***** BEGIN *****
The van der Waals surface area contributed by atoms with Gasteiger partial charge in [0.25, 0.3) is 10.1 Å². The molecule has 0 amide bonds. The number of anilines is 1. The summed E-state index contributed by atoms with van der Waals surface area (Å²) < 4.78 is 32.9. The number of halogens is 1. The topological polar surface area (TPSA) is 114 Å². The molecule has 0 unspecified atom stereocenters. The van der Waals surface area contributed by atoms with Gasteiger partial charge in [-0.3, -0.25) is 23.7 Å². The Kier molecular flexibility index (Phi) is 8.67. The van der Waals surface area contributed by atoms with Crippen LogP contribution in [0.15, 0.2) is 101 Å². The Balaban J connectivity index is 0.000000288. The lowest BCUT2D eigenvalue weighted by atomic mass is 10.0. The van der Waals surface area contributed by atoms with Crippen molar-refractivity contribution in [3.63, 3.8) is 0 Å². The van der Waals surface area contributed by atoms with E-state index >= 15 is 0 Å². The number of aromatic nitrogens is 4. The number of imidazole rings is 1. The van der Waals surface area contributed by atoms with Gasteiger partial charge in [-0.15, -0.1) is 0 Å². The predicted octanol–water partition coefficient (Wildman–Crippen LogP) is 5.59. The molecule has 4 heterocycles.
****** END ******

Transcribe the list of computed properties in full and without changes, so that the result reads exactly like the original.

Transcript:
The van der Waals surface area contributed by atoms with Gasteiger partial charge in [0.25, 0.3) is 10.1 Å². The molecule has 0 amide bonds. The number of anilines is 1. The summed E-state index contributed by atoms with van der Waals surface area (Å²) < 4.78 is 32.9. The number of halogens is 1. The topological polar surface area (TPSA) is 114 Å². The molecule has 0 unspecified atom stereocenters. The van der Waals surface area contributed by atoms with Gasteiger partial charge in [-0.3, -0.25) is 23.7 Å². The Kier molecular flexibility index (Phi) is 8.67. The van der Waals surface area contributed by atoms with Crippen LogP contribution in [0.15, 0.2) is 101 Å². The Balaban J connectivity index is 0.000000288. The lowest BCUT2D eigenvalue weighted by atomic mass is 10.0. The van der Waals surface area contributed by atoms with Crippen molar-refractivity contribution in [3.63, 3.8) is 0 Å². The van der Waals surface area contributed by atoms with E-state index >= 15 is 0 Å². The number of aromatic nitrogens is 4. The number of imidazole rings is 1. The van der Waals surface area contributed by atoms with Gasteiger partial charge in [-0.15, -0.1) is 0 Å². The predicted octanol–water partition coefficient (Wildman–Crippen LogP) is 5.59. The molecule has 4 heterocycles.